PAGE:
United States Naval Reserve Intelligence Program
MODULE 6Intelligence WORK CENTERS6-*
A. OVERVIEW OF CVIC 6-*
1. Mission Planning (MP) 6-*
2. Multi-Sensor Interpretation (MSI) 6-*
3. Strike Mission Planning (STRIKE PLOT) 6-*
4. CVIC Photo Lab 6-*
5. Library 6-*
6. Debriefing Area 6-*
7. Sensitive Compartmented Intelligence Facility (SCIF) 6-*
B. Supplementary Plot (SUPPLOT) 6-*
C. Chart Vault 6-*
D. Main Photography Lab 6-*
E. Ships Signals Exploitation Space (SSES) 6-*
MODULE 6Intelligence WORK CENTERS
The ships intelligence work centers coordinate to provide the commanding officer or higher embarked authority with the most up-to-date tactical picture. Most ships will have some kind of intelligence coordination center and personnel assigned to it in either a primary or collateral duty. Of course, the ultimate intelligence fusion center is found on the carrier itself. Smaller ships in the battlegroup act as information gatherers, reporting sensor and positional data in real time to the carrier. The total intelligence fusion effort then takes place across many different platforms and work centers. Learning where you fit in is crucial to maximizing your effectiveness as a reservist.
The carrierCVIC is the largest single intelligence work center in the battlegroup. We will start there and examine how the intelligence effort is divided into not one but several areas on and off the carrier itself.
A. OVERVIEW OF CVIC
CVICis only one part of the total intelligence effort on board the carrier. It is considered to have two major functional groups; Mission Planning (MP) and Multi-Sensor Interpretation (MSI). Overall, the CVIC must be responsive to the air wing, ship, and embarked staff(s). This involves a great deal of coordination with other functional areas including Operations, Weapons, Strike Operations, EW, SSES, and many other non-organic sources to be effective. The flow of information between CVIC and other intelligence work centers on the carrier is the key to success. CVIC continually strives to maintain a comprehensive, current and accurate operational intelligence picture.
CVICprovides the embarked air wing with the capability to process and analyze collected information rapidly, combine it with other tactical intelligence, and correlate this data with other information in the database. The CVIC can generate mission planning material for the embarked commander and air intelligence briefing and planning materials.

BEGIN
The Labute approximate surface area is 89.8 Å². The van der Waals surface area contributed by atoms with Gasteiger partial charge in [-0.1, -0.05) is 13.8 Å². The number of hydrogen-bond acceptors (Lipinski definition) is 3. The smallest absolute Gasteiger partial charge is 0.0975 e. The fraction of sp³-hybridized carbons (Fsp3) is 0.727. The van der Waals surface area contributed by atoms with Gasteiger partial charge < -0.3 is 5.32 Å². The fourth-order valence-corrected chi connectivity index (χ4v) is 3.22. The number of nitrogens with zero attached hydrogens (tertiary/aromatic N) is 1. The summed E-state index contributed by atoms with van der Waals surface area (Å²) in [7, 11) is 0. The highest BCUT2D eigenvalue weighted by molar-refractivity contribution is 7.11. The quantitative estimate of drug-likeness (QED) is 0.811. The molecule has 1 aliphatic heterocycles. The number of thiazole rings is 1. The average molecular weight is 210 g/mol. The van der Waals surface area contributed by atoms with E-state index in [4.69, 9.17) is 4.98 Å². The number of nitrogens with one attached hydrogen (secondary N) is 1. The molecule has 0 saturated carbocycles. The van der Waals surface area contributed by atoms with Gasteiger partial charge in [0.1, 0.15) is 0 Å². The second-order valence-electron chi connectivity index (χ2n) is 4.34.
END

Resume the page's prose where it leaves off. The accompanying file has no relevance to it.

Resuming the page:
The major physical sections ofCVIC include:
Mission Planning (MP)
Multi-Sensor Interpretation (MSI)
Sensitive Compartmented Intelligence Facility (SCIF)
Note thatMSI, MP, Strike Plot, Administration Spaces, Library, SCIF, and Photo Lab are what physically constitute a CVIC. The SSES, SUPPLOT, Main Photo Lab, and Chart Vault, although closely associated with CVIC, are normally located in different areas of the carrier.
1. Mission Planning (MP)
The main mission planning areas of support are flight operations and strike support. Individual functions within mission planning generally fall into two categories: photographic reconnaissance and strike mission planning.
2. Multi-Sensor Interpretation (MSI)
The second major group within CVIC is multi-sensor interpretation (MSI) which focuses on collection, reporting and reconnaissance. It is defined as the employment of two or more sensors simultaneously or covering of the same target with two or more sensors on the same mission. The "products" of MSI are reports generated from multi-sensor analyses such as TARPS photography from F-14s and ISAR imagery from ES-3Bs). MSI contributes to the overall strike support readiness effort. When considering MSI systems there are two areas of concern: reconnaissance and interpretation.
MSI Reconnaissance is concerned with collecting intelligence. Ideal reconnaissance systems should have all of the following basic capabilities; all weather performance, day and night performance, provide location of target data, identification and status of target(s), and good resolution. Multi-sensor systems currently include; optical photography, side looking airborne radar (SLAR), synthetic aperture radar (SAR), inverse synthetic aperture radar (ISAR), infrared systems (IR), LASER systems, and passive electronic countermeasures (PECM). Combining sensors usually results in producing the greatest amount of intelligence data about a potential target.